At the V&A Museum, the exhibition that merges nature with fashionWhile the initiatives against the fashion system’s impact on the environment and fauna continue, like the Greenpeace Detox march in Bandung and PETA’s protests, the Victoria & Albert Museum explores the complex relationship between nature and fashion from the 17th century to today.

Jun 15, 2018
Posted in: , Sustainability
Suit, M, camouflage printed cotton, designed by Richard James, London, 1998
Suit, M, camouflage printed cotton, designed by Richard James, London, 1998

The exhibition is entitled “Fashioned from Nature” and since it debuted this past 21 April in London, it has created quite a stir, explaining how nature has been the main inspiration for the world of fashion from the beginning. Over the centuries, this inspiration has interpreted shapes and colours from the vegetative and animal world, transforming them into extraordinary outfits and accessories, in fabrics with striking prints… A seeming idyllic relationship has been thrown into crisis by contemporary industrial production processes, which have forced the entire fashion system to take a look at the question of sustainability.

The V&A exhibition does not leave any element behind in its analysis and, next to historic garment and footwear models, it also presents the fruit of modern-day experimentation in innovative materials as an alternative to traditional ones, demonstrating how fashion can be creative and sustainable at the same time.

Pair of earrings, heads of Blue Creepers, circa 1875
Pair of earrings, heads of Blue Creepers, circa 1875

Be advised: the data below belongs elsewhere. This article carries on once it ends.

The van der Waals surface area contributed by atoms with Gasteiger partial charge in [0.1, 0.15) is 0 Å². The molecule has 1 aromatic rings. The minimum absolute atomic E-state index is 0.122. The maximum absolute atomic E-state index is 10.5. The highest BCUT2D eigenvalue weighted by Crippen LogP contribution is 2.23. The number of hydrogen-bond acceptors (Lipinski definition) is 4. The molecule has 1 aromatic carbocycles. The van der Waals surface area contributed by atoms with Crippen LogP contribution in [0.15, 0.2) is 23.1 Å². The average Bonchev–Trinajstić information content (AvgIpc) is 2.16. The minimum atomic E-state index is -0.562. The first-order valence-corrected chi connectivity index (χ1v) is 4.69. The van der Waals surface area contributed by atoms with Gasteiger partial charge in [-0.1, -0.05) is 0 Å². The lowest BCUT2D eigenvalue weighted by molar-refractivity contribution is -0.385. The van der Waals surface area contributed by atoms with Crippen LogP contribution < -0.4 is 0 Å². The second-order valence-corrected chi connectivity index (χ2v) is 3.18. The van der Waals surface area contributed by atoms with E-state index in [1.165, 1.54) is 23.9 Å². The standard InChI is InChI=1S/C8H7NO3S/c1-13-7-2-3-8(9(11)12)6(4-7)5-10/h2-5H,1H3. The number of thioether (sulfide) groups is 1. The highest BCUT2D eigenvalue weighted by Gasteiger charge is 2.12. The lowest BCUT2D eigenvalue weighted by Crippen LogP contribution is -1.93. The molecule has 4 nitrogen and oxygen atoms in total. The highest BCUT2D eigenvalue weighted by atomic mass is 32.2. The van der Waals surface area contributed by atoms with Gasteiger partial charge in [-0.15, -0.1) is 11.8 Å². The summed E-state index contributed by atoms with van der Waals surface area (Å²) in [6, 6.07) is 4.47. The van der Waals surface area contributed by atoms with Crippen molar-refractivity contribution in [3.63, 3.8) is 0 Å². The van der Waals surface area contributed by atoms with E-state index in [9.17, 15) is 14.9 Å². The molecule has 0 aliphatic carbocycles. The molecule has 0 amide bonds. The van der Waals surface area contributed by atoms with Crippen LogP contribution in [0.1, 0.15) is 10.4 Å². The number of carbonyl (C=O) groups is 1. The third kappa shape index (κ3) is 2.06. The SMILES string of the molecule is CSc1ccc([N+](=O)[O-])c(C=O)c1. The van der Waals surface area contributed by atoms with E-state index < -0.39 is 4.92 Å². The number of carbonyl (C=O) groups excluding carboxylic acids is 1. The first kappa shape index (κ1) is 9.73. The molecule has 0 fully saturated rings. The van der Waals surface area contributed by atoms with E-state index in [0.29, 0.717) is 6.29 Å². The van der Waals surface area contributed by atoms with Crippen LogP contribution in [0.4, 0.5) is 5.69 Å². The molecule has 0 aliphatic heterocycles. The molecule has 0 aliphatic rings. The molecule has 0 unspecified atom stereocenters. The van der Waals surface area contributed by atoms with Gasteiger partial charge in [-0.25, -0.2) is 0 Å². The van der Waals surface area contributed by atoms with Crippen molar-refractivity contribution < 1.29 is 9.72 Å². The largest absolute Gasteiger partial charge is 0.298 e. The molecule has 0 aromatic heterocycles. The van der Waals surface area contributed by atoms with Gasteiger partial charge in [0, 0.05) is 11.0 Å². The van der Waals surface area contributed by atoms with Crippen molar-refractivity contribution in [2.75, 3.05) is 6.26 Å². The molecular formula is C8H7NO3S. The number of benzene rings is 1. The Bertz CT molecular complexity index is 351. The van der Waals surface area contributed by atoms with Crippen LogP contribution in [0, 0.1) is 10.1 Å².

A total of 300 items are on show at Fashioned from Nature: from lavish 17th-century garments embroidered with floral motifs, to 18th-century muslin decorated with beetle wings, from Mongolian hats made from the feathers of monarch pheasants, to the Calvin Klein eco-dress made from recycled plastic bottles and worn by Emma Watson at the 2016 MET gala. Moreover, an important section of the show is dedicated to experimentations and conceptual projects inspired by sustainability. Among the more interesting examples: the dress created from plant roots by the Dutch artist Diana Scherer, who through the “Exercises in rootsystem domestication” project uses seeds, earth, and water to give shape to root systems that take on the shape of fabric; the bioluminescent dress of genetically modified silk created from the collaboration between Spuntniko!, MIT Lab and the South Korean National Institute of Agricultural Sciences; the tunic and pants in Bold Threads synthetic spider silk by the English stylist Stella McCartney, who has always been an advocate of sustainable fashion with her Green Carpet Collection; and the Grape Dress made from Vegea, a textile material made from pomace.

The exhibition will continue through 27 January 2019 and is worth a trip to London.

Indonesian models wear eco fashion apparels designed by Indonesian well known designers Felicia Budi, Indita Karina, Lenny Agustin during "Detox Catwalk" organised by Greenpeace in the polluted paddy field in Rancaekek, West Java province to highlight the toxic pollution brought by clothing industry as well as the idea that 'Beautiful fashion shouldn't cost the earth'.
Indonesian models wear eco fashion apparels designed by Indonesian well known designers Felicia Budi, Indita Karina, Lenny Agustin during “Detox Catwalk” organised by Greenpeace in the polluted paddy field in Rancaekek, West Java province to highlight the toxic pollution brought by clothing industry as well as the idea that ‘Beautiful fashion shouldn’t cost the earth’.
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